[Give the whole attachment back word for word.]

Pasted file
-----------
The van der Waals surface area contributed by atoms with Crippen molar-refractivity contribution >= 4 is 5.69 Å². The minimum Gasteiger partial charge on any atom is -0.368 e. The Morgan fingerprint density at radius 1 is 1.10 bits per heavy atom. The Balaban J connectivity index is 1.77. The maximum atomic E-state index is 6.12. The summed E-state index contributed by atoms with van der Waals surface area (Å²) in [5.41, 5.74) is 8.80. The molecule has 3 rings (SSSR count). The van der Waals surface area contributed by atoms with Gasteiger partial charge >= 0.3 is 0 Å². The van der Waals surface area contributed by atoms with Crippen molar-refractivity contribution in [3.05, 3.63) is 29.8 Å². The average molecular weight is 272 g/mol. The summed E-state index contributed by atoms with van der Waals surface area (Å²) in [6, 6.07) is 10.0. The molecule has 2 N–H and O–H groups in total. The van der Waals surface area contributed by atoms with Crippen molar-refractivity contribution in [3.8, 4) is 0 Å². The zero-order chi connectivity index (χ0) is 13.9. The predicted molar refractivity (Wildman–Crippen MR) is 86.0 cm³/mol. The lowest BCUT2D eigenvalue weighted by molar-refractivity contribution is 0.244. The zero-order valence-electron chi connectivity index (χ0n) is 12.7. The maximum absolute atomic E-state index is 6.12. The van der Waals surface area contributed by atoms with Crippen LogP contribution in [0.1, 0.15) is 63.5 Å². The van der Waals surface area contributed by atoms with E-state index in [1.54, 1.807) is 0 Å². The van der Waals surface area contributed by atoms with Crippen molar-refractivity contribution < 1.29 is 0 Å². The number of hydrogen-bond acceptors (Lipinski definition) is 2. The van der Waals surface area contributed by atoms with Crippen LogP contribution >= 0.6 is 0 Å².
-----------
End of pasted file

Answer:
The van der Waals surface area contributed by atoms with Crippen molar-refractivity contribution >= 4 is 5.69 Å². The minimum Gasteiger partial charge on any atom is -0.368 e. The Morgan fingerprint density at radius 1 is 1.10 bits per heavy atom. The Balaban J connectivity index is 1.77. The maximum atomic E-state index is 6.12. The summed E-state index contributed by atoms with van der Waals surface area (Å²) in [5.41, 5.74) is 8.80. The molecule has 3 rings (SSSR count). The van der Waals surface area contributed by atoms with Gasteiger partial charge >= 0.3 is 0 Å². The van der Waals surface area contributed by atoms with Crippen molar-refractivity contribution in [3.05, 3.63) is 29.8 Å². The average molecular weight is 272 g/mol. The summed E-state index contributed by atoms with van der Waals surface area (Å²) in [6, 6.07) is 10.0. The molecule has 2 N–H and O–H groups in total. The van der Waals surface area contributed by atoms with Crippen molar-refractivity contribution in [3.8, 4) is 0 Å². The zero-order chi connectivity index (χ0) is 13.9. The predicted molar refractivity (Wildman–Crippen MR) is 86.0 cm³/mol. The lowest BCUT2D eigenvalue weighted by molar-refractivity contribution is 0.244. The zero-order valence-electron chi connectivity index (χ0n) is 12.7. The maximum absolute atomic E-state index is 6.12. The van der Waals surface area contributed by atoms with Crippen LogP contribution in [0.1, 0.15) is 63.5 Å². The van der Waals surface area contributed by atoms with E-state index in [1.54, 1.807) is 0 Å². The van der Waals surface area contributed by atoms with Crippen molar-refractivity contribution < 1.29 is 0 Å². The number of hydrogen-bond acceptors (Lipinski definition) is 2. The van der Waals surface area contributed by atoms with Crippen LogP contribution >= 0.6 is 0 Å².